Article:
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Massive new tax rules could leave millions of Aussies $600 worse off


The Australian Taxation Office (ATO) has “refreshed” the way taxpayers who work from home can claim deductions, and it involves some serious record-keeping for a potentially smaller return.

It says the revised method will come into effect for 2022-23 income tax returns, but applies retrospectively to any claims from July 2022 onwards.

There are two claiming methods for taxpayers working from home, the “actual cost” method and the “fixed rate” method — only the fixed rate method is changing.

The fixed rate method allows taxpayers to claim a percentage of each dollar they have earned while working at home.

It also formerly allowed taxpayers to claim additional expenses like stationery and mobile phone or energy expenses. This is no longer the case.

Under the revised method, the percentage taxpayers can claim will increase from 52 cents to 67 cents, but that will include all of those other expenses which could have previously been claimed as additional expenses.

This is different again from the temporary “shortcut method” which was available to taxpayers last financial year, allowing them to claim 80 cents to the dollar.

H&R Block tax communications director Mark Chapman told in a statement that this new 67 cent method might mean the average taxpayer could lose about $629 in their future tax returns.

“(The) typical individual stands to lose out on deductions using this new method,” Chapman said.

The typical Australian taxpayer working from home “would have been able to claim $1379 under the old regime,” but under the new method they stand to claim deductions around $750, Chapman said.

He said this is “mainly because mobile phones are included in the new fixed rate but excluded – and thus claimable separately – using the old 52 cents rate.”

ATO assistant commissioner Tim Loh said on Thursday that the changes ”better reflect contemporary working from home arrangements”.

The ATO does not require taxpayers to have a dedicated home office to claim working from home expenses, ATO reports.

How to claim under the new fixed rate method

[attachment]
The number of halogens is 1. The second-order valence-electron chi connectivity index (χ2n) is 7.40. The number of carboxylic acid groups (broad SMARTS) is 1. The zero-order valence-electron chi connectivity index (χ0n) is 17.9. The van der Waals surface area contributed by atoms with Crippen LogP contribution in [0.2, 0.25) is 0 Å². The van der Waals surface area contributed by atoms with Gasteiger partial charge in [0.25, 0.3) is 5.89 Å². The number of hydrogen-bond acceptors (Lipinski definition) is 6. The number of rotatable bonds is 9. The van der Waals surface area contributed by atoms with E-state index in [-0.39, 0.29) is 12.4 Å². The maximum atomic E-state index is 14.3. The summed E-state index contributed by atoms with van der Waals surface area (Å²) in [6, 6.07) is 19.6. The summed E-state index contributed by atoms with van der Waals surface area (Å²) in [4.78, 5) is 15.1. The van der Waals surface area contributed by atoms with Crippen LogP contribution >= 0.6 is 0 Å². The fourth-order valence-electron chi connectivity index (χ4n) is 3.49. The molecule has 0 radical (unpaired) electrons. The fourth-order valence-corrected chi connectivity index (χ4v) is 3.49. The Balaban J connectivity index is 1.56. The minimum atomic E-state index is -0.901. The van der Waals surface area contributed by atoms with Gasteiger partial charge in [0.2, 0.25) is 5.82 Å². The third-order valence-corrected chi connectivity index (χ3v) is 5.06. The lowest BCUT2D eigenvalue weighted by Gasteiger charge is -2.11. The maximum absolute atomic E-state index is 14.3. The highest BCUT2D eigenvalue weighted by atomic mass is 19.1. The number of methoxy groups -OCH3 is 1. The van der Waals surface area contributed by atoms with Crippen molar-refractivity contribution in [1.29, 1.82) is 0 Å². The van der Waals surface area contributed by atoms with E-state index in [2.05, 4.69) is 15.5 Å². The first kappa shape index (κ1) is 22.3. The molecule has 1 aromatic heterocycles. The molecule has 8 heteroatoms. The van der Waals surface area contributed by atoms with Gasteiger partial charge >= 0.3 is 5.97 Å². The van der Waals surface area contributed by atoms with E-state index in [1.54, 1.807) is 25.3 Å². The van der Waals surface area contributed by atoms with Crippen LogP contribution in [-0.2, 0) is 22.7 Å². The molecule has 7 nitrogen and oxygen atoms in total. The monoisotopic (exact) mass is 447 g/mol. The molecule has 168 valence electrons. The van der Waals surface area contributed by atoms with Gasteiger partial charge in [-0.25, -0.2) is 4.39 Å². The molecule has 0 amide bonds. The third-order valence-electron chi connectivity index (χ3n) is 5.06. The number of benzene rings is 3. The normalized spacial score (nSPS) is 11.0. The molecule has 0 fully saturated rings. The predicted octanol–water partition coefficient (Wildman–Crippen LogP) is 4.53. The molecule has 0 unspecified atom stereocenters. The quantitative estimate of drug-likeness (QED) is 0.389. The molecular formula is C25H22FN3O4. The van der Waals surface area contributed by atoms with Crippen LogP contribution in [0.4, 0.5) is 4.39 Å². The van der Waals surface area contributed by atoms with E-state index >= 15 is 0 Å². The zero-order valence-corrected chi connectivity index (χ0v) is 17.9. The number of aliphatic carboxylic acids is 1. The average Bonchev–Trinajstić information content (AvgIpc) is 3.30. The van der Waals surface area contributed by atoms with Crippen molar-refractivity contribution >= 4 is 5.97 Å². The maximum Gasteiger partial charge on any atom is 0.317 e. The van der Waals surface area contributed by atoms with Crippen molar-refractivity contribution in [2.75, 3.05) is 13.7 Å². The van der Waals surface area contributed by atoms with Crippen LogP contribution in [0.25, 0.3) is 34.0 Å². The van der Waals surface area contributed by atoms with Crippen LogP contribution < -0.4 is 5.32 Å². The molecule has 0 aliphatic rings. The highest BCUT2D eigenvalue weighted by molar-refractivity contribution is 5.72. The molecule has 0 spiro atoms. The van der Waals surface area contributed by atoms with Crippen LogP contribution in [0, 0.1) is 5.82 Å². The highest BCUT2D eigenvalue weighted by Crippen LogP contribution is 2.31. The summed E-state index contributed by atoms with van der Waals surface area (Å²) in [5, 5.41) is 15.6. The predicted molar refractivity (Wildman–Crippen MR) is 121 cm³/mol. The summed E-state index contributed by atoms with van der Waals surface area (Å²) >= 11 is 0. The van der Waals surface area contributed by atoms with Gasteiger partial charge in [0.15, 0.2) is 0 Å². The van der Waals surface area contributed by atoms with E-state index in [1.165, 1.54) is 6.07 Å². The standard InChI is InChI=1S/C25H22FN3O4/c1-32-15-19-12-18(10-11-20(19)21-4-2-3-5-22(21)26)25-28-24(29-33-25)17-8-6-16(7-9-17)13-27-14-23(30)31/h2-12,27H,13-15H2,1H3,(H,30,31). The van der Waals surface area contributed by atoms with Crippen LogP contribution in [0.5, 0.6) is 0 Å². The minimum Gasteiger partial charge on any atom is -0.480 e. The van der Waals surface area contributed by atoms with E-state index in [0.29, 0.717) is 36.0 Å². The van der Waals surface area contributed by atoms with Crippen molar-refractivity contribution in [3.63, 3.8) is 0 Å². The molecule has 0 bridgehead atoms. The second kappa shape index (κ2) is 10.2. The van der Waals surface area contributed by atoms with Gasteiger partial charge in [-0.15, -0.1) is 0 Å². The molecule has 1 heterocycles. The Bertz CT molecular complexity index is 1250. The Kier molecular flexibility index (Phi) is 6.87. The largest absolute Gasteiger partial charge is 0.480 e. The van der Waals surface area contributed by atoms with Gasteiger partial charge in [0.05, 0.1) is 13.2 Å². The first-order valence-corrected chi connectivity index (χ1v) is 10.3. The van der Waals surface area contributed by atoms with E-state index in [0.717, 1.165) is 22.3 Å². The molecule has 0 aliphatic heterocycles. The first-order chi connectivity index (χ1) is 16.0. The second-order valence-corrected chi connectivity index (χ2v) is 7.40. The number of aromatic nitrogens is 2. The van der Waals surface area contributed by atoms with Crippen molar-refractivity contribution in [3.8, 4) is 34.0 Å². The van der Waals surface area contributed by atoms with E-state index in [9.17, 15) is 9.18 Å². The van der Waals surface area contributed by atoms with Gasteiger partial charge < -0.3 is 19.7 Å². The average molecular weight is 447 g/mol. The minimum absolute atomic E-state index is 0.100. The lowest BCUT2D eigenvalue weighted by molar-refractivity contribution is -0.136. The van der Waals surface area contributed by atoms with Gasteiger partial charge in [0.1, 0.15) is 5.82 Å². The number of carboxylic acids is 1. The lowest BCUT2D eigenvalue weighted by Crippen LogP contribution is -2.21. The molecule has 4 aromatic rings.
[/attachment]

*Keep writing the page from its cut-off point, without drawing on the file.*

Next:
There are a couple of other things to be aware of under the revised fixed rate method – record keeping and “double dipping”.

Record keeping

One of the major changes is the amount of record keeping that is required of taxpayers wishing to claim under the revised method.

“Taxpayers need to keep a record of all the hours worked from home for the entire income year – the ATO won’t accept estimates, or a 4-week representative diary or similar document,” the ATO said

Timesheets, rosters, a diary for the full year, or time logs that prove the hours spent accessing employer or business systems are all acceptable forms of record keeping.

“Records of hours worked from home can be in any form provided they are kept as they occur,” the ATO said.

One bill for each expense included under the new rate, such as phone bills or electricity bills, must also be kept.

Double dipping

If taxpayers are using the fixed rate method they must not additionally deduct any of the below expenses already covered by the rate.

“If (taxpayers) use their personal mobile phone for work purposes and choose to claim the 67 cents per hour fixed rate, they cannot then claim a separate deduction for their mobile phone,” Chapman said.

“This was not the case under the old 52 cents rate, where mobile phones were excluded. Taxpayers may not understand this – and may try to claim both – leaving them open to audit.”

What’s covered by the new 67 cent rate

  • Energy expenses (electricity and gas
  • Phone usage (mobile and home)
  • Internet
  • Stationary
  • Computer consumables

What can be claimed separately

The following deductions can be claimed in addition as they are not included in the new 67 cent rate.

  • The decline in value of assets used while working from home, such as computers and office furniture.
  • The repairs and maintenance of these assets.
  • The costs associated with cleaning a dedicated home office

“And remember, you can’t claim for things like coffee, tea, milk and other general household items, even if your employer may provide these kinds of things for you at work,” Loh said.

The actual cost method

The actual cost method has not changed, and remains a method that involves even more stringent record keeping.

All receipts, bills and other documents which prove the claimed expenses incurred while working from home, must be kept.

A record should also be kept that shows the hours worked from home, either the actual hours or a diary/document which shows a representative four-week period of the taxpayers usual working from home pattern.

Taxpayers will also need to keep a record of how they have calculated and separated their work-related expenses from their personal expenses, which will also be used to determine the depreciation of assets.

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Source: 7News